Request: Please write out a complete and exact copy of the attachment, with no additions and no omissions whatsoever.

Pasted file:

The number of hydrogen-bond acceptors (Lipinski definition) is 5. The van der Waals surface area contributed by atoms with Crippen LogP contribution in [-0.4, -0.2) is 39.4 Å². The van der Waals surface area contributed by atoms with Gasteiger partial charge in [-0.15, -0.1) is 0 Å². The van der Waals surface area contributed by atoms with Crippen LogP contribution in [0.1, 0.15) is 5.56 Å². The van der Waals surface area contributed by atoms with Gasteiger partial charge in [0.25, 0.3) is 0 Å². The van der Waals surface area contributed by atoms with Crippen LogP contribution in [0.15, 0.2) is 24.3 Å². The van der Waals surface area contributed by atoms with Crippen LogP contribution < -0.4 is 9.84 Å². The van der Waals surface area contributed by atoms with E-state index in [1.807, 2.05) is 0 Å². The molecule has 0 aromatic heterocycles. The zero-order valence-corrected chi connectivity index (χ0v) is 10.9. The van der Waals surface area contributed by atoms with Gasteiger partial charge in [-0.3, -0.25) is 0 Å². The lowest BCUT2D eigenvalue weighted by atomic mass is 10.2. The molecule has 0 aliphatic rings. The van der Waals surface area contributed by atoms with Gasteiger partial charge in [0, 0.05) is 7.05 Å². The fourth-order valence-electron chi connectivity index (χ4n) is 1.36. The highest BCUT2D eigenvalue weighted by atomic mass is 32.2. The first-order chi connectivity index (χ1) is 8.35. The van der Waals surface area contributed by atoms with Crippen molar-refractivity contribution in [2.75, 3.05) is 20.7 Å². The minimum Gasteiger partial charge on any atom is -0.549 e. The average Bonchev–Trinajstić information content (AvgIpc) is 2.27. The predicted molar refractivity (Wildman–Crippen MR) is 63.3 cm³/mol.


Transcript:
The number of hydrogen-bond acceptors (Lipinski definition) is 5. The van der Waals surface area contributed by atoms with Crippen LogP contribution in [-0.4, -0.2) is 39.4 Å². The van der Waals surface area contributed by atoms with Gasteiger partial charge in [-0.15, -0.1) is 0 Å². The van der Waals surface area contributed by atoms with Crippen LogP contribution in [0.1, 0.15) is 5.56 Å². The van der Waals surface area contributed by atoms with Gasteiger partial charge in [0.25, 0.3) is 0 Å². The van der Waals surface area contributed by atoms with Crippen LogP contribution in [0.15, 0.2) is 24.3 Å². The van der Waals surface area contributed by atoms with Crippen LogP contribution < -0.4 is 9.84 Å². The van der Waals surface area contributed by atoms with E-state index in [1.807, 2.05) is 0 Å². The molecule has 0 aromatic heterocycles. The zero-order valence-corrected chi connectivity index (χ0v) is 10.9. The van der Waals surface area contributed by atoms with Gasteiger partial charge in [-0.3, -0.25) is 0 Å². The lowest BCUT2D eigenvalue weighted by atomic mass is 10.2. The molecule has 0 aliphatic rings. The van der Waals surface area contributed by atoms with Gasteiger partial charge in [0, 0.05) is 7.05 Å². The fourth-order valence-electron chi connectivity index (χ4n) is 1.36. The highest BCUT2D eigenvalue weighted by atomic mass is 32.2. The first-order chi connectivity index (χ1) is 8.35. The van der Waals surface area contributed by atoms with Crippen molar-refractivity contribution in [2.75, 3.05) is 20.7 Å². The minimum Gasteiger partial charge on any atom is -0.549 e. The average Bonchev–Trinajstić information content (AvgIpc) is 2.27. The predicted molar refractivity (Wildman–Crippen MR) is 63.3 cm³/mol.